A fuller picture has emerged of the Chiefs' stripper scandal, with the inquiry into the affair revealing it was a contract worker hired by the team who touched the entertainer "Scarlette" paid to dance for the side.

A top-level investigation instigated by New Zealand Rugby interviewed four independent witnesses - members of the public invited into the function by the Chiefs - who observed sections of the side's ill-fated Mad Monday celebrations in July at the Okoroire Hot Springs Hotel.

The Weekend Herald has seen part of the investigation's preliminary report based on the witness statements.

The report revealed:

* That it was a man associated with the team who touched the stripper, after the players paid an extra $100 for the stripper to perform for him. And according to the report, the man said the stripper laughed and hugged players after her performance, and hugged and kissed him on the cheek.

* The report said players called the contract worker into the function and negotiated the deal for Scarlette to dance for him.

* The report said the stripper asked the players for an extra $50 payment because the man had licked her, before agreeing to receive the original agreed amount.

* Independent witnesses said in the report they were "adamant" they did not see any players throw gravel or alcohol at the stripper, expose their private parts, lick or grope the stripper or chant for her to perform sex acts on them.

* The report outlined how Chiefs management initially told players they could not use their clubhouse for Mad Monday celebrations because of damage caused to property by players the previous year. Players were later told they could use the clubhouse for the first hour of the event.

The report contains graphic details of interactions between Scarlette and those present at the function, but the Weekend Herald has chosen not to outline them. The report said Scarlette's performance lasted 20-25 minutes.

The report also revealed that investigators had looked at CCTV footage from the bar, and that the Chiefs' bar tab for the three-four hours they were there was $450.

The section of the report obtained by the Weekend Herald had earlier been sent to independent witnesses by New Zealand Rugby's general counsel, Keith Binnie.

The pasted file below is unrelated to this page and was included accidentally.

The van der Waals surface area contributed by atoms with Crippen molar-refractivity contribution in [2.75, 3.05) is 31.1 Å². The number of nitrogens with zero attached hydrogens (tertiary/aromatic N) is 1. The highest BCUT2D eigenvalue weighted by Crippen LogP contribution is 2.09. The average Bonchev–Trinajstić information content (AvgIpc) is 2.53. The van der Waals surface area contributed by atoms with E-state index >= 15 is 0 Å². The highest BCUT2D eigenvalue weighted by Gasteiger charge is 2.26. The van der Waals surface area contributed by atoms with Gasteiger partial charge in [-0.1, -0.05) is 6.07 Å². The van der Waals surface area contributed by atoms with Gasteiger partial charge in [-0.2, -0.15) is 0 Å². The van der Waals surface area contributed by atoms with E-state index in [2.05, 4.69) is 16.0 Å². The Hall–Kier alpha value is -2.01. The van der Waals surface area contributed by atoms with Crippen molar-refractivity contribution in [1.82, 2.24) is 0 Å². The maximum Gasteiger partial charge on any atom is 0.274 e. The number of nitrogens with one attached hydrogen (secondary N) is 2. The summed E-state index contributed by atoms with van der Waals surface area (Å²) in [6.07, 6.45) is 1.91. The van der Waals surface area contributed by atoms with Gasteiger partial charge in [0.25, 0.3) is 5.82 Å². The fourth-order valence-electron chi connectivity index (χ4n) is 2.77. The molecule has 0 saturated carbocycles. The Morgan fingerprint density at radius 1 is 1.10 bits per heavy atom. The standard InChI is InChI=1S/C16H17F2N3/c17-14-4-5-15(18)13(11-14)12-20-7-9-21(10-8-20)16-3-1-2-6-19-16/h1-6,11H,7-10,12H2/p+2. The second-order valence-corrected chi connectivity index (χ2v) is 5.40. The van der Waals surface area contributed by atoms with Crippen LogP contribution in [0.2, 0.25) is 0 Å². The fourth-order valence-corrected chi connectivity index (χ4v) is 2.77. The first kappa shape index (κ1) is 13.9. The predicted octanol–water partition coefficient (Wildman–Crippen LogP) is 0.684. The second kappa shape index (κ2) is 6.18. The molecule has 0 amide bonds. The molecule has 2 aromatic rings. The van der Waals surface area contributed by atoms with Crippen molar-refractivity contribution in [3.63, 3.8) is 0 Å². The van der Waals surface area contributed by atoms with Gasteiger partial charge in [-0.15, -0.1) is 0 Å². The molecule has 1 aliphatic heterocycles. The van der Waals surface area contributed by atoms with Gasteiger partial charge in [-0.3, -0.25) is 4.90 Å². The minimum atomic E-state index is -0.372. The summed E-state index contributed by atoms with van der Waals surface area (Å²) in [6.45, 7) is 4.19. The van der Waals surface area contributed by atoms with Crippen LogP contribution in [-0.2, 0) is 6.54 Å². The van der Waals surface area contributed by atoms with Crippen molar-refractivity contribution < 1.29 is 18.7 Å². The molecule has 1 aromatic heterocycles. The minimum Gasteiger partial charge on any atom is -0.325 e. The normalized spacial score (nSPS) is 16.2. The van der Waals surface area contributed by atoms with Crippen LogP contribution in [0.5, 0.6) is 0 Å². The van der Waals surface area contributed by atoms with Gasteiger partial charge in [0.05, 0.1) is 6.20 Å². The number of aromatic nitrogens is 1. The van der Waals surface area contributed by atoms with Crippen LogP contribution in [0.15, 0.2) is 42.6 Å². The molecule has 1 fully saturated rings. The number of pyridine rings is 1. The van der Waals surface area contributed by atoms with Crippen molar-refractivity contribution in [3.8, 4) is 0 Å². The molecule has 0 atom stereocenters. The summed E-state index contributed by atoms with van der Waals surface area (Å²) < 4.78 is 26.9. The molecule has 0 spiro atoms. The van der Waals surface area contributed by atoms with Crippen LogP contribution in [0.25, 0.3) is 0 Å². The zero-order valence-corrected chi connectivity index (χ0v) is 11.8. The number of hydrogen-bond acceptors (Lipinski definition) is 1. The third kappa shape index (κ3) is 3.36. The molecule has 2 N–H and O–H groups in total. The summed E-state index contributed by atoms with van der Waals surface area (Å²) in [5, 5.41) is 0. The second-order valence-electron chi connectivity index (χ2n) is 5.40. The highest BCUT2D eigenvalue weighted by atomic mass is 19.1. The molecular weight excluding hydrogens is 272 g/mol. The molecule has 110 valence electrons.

The witnesses were sent it by the sporting body to ensure the investigation team had accurately captured what they saw.

The investigation was launched after Scarlette alleged she had been inappropriately touched and licked, had alcohol and gravel thrown on her and was intimidated during the function.

The witness who gave the Weekend Herald the report - who declined to be named but stood by his version of events - said he did so because he felt New Zealand Rugby had allowed the stripper's claims to go unanswered.

"Every do-gooder has been on the bandwagon and blamed the Chiefs for something that didn't happen. I don't agree with the fact they hired a stripper and I also would have spoken up and said something if I saw them doing something to a woman they shouldn't have been doing. But during the show I saw, that just didn't happen."

Another witness - who was spoken to by the NZ Rugby investigation - said he wanted the "truth" to be heard over the Chiefs' Mad Monday incident.

Yesterday, one of the men was contacted by Binnie and asked if he had leaked the document.

Another person in possession of the document said he was contacted by a New Zealand Rugby official and asked if he was the source.

A statement issued by New Zealand Rugby last night said the document cited by the Weekend Herald was an "early draft" document provided in confidence to an independent witness who had been interviewed during the investigation in order to verify its accuracy.

"We have asked the Herald not to publish this document as the contents reflect confidential discussions with the witnesses," chief executive Steve Tew said. "The complainant also does not want the report in the public arena.

"Based on that, New Zealand Rugby will be making no further comment and will not be publishing the report."

Chiefs boss Andrew Flexman would not comment on the contents of the report.

But he said the 2015 incident which led to the players almost being banned from using the clubhouse involved damage to a field and a couch.

The team was "addressed over this" and paid the $2000 cost of the damage, Flexman said.

Scarlette's lawyer, Linda Clark, would not comment. Scarlette could not be reached for comment.

Police received no formal complaint from Scarlette and launched no formal investigation.

The NZ Rugby probe, headed by Binnie, found allegations made by the entertainer could not be substantiated. Binnie had trawled through three hours of video footage and everybody present at the party was interviewed.